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Coke Zero Is Getting Replaced And The Internet Is NOT Happy About It

It’s almost time to say goodbye to one of America’s more beloved diet drinks.

Soda-making giant Coca-Cola has decided to pull the plug on Coke Zero and replace it with a brand new soda: Coca-Cola Zero Sugar. The brand is marketing this as the “new and improved” Coke Zero and calls it their “best tasting zero-sugar Coca Cola yet.”

The new Coke flavor is set to hit shelves this August, but many people on the internet would rather that Coca-Cola leave their beloved Coke Zero alone.

To make matters worse, those who have already been able to find the new soda in stores have confirmed what we’ve all been dreading: Coca-Cola Zero Sugar tastes nothing like Coke Zero. Considering that the current Coke Zero reminds fans of regular Coca-Cola and the original Diet Coke, that’s got to be a devastating blow.

One thing that fans can rest assured about, though, is that Coca-Cola has confirmed that the Cherry, Vanilla, and Caffeine-free formulas will not be changing, so at least those will all taste the same.

Still, it’s a bummer that we’ll be missing out one of the better-tasting diet sodas out there as it gets replaced by what appears to be a worse-tasting version.

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Drinks Health Now Trending Science

Study Finds Chronic Diet Soda Drinking May Lead To Strokes And Dementia

Photo by Quinn Dombrowski.

We all know that sugar-laden sodas like Coke and Pepsi aren’t exactly the best thing for your health. Turns out the diet versions of those sodas may not be either.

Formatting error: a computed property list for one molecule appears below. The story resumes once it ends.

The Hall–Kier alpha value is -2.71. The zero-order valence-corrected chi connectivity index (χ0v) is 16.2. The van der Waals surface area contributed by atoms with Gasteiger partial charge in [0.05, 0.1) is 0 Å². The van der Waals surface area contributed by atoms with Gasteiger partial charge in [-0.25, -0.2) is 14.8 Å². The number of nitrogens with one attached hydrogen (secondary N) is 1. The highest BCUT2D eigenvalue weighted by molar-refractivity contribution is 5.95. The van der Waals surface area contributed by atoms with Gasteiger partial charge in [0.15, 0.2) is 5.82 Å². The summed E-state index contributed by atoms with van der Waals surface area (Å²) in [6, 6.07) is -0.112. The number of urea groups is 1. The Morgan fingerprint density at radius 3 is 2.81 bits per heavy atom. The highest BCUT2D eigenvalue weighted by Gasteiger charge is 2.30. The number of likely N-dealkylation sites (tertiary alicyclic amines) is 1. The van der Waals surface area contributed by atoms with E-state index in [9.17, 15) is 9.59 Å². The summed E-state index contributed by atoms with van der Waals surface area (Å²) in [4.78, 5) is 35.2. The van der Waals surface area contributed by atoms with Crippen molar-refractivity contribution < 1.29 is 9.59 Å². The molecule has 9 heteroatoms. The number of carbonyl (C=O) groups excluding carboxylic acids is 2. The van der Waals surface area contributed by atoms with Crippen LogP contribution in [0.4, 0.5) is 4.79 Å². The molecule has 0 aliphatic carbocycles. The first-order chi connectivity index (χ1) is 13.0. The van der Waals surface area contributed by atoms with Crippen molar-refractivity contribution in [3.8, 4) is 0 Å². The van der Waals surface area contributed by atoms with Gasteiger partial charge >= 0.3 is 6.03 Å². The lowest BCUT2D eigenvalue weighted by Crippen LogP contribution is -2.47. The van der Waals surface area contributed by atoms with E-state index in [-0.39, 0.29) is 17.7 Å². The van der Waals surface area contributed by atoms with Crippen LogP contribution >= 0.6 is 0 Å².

A new study out of the American Heart Association’s scientific journal, Stroke, found that people who drink diet soda daily are three times more likely to experience a stroke or dementia.

Over 4,000 total subjects were evaluated over ten years for their consumption of both sugary and diet beverages for development of dementia or stroke. While diet soda consumption did show an association with a higher risk of stroke and dementia, sugary beverages did not.

While the authors didn’t postulate as to why this was the case, it is possible that some of the compounds in artificial sweeteners have long-term effects on heart and brain health that toxicological studies conducted to greenlight the usage of these ingredients in beverages wouldn’t have picked up. FDA guidelines for the longest type of toxicity testing set the minimum at one year, and conducting these studies tends to be expensive. The study in Stroke was conducted over 10 years with subjects who were at least 45 years old. That leaves plenty of room for the symptoms of stroke and dementia to develop in a time frame not monitored by studies conducted in the sweeteners’ approval processes.

Of course, with these studies, it’s important to note that cause and effect cannot be established. The American Beverage Association (ABA) definitely made that clear in their statement blasting the study.

“Low-calorie sweeteners have been proven safe by worldwide government safety authorities as well as hundreds of scientific studies and there is nothing in this research that counters this well-established fact. The FDA, World Health Organization, European Food Safety Authority and others have extensively reviewed low-calorie sweeteners and have all reached the same conclusion – they are safe for consumption.

While we respect the mission of these organizations to help prevent conditions like stroke and dementia, the authors of this study acknowledge that their conclusions do not – and cannot – prove cause and effect. And according to the National Institutes of Health (NIH), many risk factors can increase an individual’s likelihood of developing stroke and dementia including age, hypertension, diabetes and genetics. NIH does not mention zero calorie sweeteners as a risk factor.”